HEALTH BENEFITS OF A SAUNA
Regardless of how a sauna is heated, or the humidity level, the effects on the body are similar. When a person sits in a sauna, their heart rate increases and blood vessels widen. This increases circulation, in a similar way to low to moderate exercise depending on the duration of sauna use. Heart rate may increase to 100-150 beats a minute while using a sauna. This may bring some health benefits.
Increased circulation may help reduce muscle soreness, improve joint movement, and ease arthritis pain.
REDUCING STRESS LEVELS
As the heat in a sauna improves circulation, it may also promote relaxation. This can improve feelings of well-being.
IMPROVING CARDIOVASCULAR HEALTH
The reduction in stress levels when using a sauna may be linked to a lower risk of cardiovascular events. One study, conducted in Finland, followed 2,315 men ages 42 to 60 over the course of 20 years. Findings suggested that people who use a sauna may have a lower risk of dying from cardiovascular disease. Of the participants in the study, a total of 878 died from cardiovascular disease, coronary artery disease or sudden cardiac death. Participants were categorized by how often they used a sauna, including once a week, two to three times a week, and four to seven times a week. After adjusting for cardiovascular risk factors, increased sauna use was linked with a reduced risk of fatal cardiovascular-related diseases. Participants who used the sauna two to three times a week were 22 percent less likely to experience sudden cardiac death than those who only used it once a week. Those who used a sauna four to seven times a week were 63 percent less likely to experience sudden cardiac death and 50 percent less likely to die from cardiovascular disease than those who only used a sauna once a week. Sauna use may also be associated with lower blood pressure and enhanced heart function.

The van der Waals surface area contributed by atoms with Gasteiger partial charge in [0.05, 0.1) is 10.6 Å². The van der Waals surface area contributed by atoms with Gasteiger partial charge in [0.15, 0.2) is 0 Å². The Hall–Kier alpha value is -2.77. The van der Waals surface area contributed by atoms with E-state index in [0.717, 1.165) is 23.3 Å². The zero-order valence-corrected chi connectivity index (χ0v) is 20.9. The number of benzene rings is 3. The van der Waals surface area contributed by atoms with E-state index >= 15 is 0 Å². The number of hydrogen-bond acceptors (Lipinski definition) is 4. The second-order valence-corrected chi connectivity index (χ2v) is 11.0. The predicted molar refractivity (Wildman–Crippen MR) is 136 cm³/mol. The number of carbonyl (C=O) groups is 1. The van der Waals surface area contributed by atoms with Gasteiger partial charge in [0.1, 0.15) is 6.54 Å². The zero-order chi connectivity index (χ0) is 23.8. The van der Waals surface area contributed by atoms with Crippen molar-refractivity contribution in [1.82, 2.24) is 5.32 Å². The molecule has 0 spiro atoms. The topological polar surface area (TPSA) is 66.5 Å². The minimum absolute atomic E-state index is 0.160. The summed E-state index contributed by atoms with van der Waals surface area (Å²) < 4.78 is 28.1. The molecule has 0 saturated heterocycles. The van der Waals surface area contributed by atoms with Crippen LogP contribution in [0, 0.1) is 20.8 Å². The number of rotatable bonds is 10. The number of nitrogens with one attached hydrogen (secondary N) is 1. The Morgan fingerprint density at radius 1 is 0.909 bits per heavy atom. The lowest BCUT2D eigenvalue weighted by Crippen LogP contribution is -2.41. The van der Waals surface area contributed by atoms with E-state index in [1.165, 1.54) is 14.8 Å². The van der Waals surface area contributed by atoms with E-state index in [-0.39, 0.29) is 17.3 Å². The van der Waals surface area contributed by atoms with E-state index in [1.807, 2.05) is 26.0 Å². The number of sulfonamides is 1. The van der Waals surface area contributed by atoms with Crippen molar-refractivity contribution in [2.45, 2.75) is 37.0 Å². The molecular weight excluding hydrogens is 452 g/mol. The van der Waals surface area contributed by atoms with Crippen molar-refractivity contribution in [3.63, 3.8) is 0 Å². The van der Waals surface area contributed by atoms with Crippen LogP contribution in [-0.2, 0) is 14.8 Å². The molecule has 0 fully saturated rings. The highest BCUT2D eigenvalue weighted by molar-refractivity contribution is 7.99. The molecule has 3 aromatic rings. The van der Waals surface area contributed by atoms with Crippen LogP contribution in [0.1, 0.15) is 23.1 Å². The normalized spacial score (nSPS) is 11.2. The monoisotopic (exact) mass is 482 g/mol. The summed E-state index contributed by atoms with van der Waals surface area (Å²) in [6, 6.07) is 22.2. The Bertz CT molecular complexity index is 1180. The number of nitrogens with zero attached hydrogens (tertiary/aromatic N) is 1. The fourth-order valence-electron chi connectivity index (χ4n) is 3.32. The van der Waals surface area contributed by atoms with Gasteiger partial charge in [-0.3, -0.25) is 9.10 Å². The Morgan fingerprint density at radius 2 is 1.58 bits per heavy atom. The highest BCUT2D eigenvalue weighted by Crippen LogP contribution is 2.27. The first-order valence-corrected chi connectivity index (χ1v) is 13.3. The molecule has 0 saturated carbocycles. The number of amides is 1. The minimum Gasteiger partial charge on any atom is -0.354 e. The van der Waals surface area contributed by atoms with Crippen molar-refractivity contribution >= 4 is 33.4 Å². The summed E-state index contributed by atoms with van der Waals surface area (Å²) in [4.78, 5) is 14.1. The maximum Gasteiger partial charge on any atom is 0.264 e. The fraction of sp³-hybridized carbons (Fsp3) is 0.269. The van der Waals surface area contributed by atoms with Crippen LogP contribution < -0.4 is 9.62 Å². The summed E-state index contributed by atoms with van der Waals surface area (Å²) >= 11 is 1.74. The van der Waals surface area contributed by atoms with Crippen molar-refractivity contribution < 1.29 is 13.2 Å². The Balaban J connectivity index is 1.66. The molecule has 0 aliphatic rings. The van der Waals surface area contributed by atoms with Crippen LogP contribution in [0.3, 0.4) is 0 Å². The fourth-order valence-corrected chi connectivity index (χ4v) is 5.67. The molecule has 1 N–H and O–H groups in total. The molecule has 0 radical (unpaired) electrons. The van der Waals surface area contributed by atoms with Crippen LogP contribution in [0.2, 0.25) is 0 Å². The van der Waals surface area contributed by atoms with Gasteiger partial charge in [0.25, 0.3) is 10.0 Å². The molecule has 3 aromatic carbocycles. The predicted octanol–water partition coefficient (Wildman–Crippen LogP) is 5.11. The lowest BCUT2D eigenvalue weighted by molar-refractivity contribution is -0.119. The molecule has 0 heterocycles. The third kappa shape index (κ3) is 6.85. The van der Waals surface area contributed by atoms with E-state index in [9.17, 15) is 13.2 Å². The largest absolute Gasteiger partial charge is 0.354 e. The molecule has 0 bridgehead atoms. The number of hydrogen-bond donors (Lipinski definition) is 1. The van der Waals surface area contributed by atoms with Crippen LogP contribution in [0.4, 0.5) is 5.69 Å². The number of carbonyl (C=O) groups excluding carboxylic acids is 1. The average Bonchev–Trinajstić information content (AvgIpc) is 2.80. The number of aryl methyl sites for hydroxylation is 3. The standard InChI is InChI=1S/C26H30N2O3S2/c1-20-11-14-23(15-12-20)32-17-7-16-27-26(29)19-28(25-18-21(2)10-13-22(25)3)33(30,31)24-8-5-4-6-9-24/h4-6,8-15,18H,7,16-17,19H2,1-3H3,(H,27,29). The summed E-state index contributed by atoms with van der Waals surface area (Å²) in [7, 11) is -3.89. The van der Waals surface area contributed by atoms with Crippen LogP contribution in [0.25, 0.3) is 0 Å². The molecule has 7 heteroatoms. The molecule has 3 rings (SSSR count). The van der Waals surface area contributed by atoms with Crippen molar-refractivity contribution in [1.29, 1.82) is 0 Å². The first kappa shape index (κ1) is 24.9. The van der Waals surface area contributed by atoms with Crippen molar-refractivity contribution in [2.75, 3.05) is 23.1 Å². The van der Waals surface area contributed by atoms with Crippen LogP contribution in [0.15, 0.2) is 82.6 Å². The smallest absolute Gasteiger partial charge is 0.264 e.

A dry sauna dries the skin during use. Some people with psoriasis may find that their symptoms reduce while using a sauna, but those with atopic dermatitis may find that it worsens.
People with asthma may find relief from some symptoms as a result of using a sauna. A sauna may help open airways, loosen phlegm, and reduce stress.
LOWER RISK OF ALZHEIMER’S
In 2016, researchers from Finland published findings of a 20-year study that linked sauna use with a lower risk of dementia and Alzheimer disease. The study involved 2,315 healthy men aged from 42 to 60 years.
Those who used a sauna 2 to 3 times per week were 22 percent less likely to get dementia and 20 percent less likely to get Alzheimer’s than than those who did not use a sauna. Those who used a sauna four to seven times a week were 66 percent less likely to get dementia and 65 percent less likely to get Alzheimer’s than those who used a sauna once a week.